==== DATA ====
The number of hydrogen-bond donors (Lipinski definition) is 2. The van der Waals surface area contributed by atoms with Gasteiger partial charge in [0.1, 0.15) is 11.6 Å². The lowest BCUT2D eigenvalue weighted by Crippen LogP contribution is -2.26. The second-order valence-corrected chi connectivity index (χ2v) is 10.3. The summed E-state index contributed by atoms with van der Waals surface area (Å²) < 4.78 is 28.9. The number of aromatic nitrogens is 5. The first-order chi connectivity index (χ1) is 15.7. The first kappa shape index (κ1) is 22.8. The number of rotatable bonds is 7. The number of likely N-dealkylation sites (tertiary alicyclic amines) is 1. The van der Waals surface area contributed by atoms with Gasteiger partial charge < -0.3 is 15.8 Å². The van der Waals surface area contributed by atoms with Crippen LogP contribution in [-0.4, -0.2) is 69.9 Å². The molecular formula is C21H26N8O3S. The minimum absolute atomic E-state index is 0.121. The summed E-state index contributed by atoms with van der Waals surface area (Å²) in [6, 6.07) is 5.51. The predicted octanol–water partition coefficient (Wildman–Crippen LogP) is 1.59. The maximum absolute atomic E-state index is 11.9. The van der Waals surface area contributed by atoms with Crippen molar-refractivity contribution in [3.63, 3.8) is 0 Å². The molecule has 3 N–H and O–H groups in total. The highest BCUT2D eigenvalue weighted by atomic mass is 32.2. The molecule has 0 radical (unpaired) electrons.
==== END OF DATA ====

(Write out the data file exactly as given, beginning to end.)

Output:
The number of hydrogen-bond donors (Lipinski definition) is 2. The van der Waals surface area contributed by atoms with Gasteiger partial charge in [0.1, 0.15) is 11.6 Å². The lowest BCUT2D eigenvalue weighted by Crippen LogP contribution is -2.26. The second-order valence-corrected chi connectivity index (χ2v) is 10.3. The summed E-state index contributed by atoms with van der Waals surface area (Å²) < 4.78 is 28.9. The number of aromatic nitrogens is 5. The first-order chi connectivity index (χ1) is 15.7. The first kappa shape index (κ1) is 22.8. The number of rotatable bonds is 7. The number of likely N-dealkylation sites (tertiary alicyclic amines) is 1. The van der Waals surface area contributed by atoms with Gasteiger partial charge < -0.3 is 15.8 Å². The van der Waals surface area contributed by atoms with Crippen LogP contribution in [-0.4, -0.2) is 69.9 Å². The molecular formula is C21H26N8O3S. The minimum absolute atomic E-state index is 0.121. The summed E-state index contributed by atoms with van der Waals surface area (Å²) in [6, 6.07) is 5.51. The predicted octanol–water partition coefficient (Wildman–Crippen LogP) is 1.59. The maximum absolute atomic E-state index is 11.9. The van der Waals surface area contributed by atoms with Crippen molar-refractivity contribution in [3.63, 3.8) is 0 Å². The molecule has 3 N–H and O–H groups in total. The highest BCUT2D eigenvalue weighted by atomic mass is 32.2. The molecule has 0 radical (unpaired) electrons.